The next night, I went on a How About We date. That’s the app that matches people up based on what kinds of dates they’d like to go on, and I’d taken a guy up on his suggestion to meet for a night of board games at a local bar. He seemed like he could be interesting—a classical music composer, he described himself as a polymath and his profile was peppered with jokes, so I figured he would at least bring interesting conversation to the table. We had a couple of shots and then went to his house to blaze. I had to go meet a friend at my house afterward, so my date invited himself over. He claimed to be in an open relationship—which may be true?—and we made out a little in the hallway. But neither my heart nor my vagina was really in it.
I’m usually pretty casual, but I figured I’d shake it up for my next date with a guy from Hinge (the app that hooks you up with friends of friends), so I took a shower and wore a dress! We had six mutual friends and he was smiling or laughing in all of his pictures, which I took as a great sign. He also had a mustache that I didn’t hate. When we met up at a bar, he seemed relaxed and was very easy to talk to. We were having an awesome conversation when a former circus sideshow performer whose band had been playing that night started walking around doing weird carnie tricks for the bar’s patrons. He came over and asked me if I wanted to hammer a nail into his dick hole. (I guess I have one of those faces?) I said sure, so he pulled his dong out, positioned the nail in the hole, and I got to tapping. I then pulled the nail out with my teeth as per his instructions. (But my lips did not touch his dick tip, let that be known). To his credit, my date didn’t even flinch. He even got some awesome pics of the ordeal which he emailed me the next day.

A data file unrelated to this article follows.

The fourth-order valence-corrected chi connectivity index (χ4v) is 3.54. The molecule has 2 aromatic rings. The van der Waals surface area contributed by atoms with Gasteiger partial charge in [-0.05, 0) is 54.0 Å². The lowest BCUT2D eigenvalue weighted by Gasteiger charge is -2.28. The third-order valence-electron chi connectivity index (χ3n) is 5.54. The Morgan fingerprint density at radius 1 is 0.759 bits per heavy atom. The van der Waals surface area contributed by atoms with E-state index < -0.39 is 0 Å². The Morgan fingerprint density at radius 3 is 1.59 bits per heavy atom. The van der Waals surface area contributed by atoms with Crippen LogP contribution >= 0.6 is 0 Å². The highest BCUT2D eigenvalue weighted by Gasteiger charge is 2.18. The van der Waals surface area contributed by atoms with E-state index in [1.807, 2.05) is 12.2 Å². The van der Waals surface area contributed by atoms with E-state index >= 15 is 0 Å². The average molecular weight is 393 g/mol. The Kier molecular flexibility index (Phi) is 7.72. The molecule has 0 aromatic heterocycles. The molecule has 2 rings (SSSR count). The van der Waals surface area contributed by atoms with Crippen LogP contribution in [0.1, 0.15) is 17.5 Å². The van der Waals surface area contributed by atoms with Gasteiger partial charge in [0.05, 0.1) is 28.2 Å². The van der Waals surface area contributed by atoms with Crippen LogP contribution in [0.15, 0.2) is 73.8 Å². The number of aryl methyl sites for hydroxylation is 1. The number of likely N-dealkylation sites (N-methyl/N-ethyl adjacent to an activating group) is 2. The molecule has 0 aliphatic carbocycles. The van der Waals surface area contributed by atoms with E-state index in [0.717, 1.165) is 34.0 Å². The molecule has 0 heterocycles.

He had a thick Chilean accent and a lisp, so basically, he could’ve told me I looked like a bucket of pig’s blood and I would have thought it was dreamy.
A month later, I got together with a guy off Happn (the app that uses GPS to show you singles you cross paths with). We met up at a bar around the corner from his house and had hot toddies. He looked like Harry Potter, right down to the glasses, and was real sweet and shy. We did a lot of eye gazing, and he said lots of romantic things. He also said I was out of his league, which gave me pause. It’s a weird compliment that makes you instantly question someone’s self worth, and that isn’t really appealing. But our conversation was rad and he was very witty when we weren’t making out. He said he wanted to cuddle and I was totally DTC. But when we got back to my house, my drunk ass immediately got naked, so I guess I was DTF instead.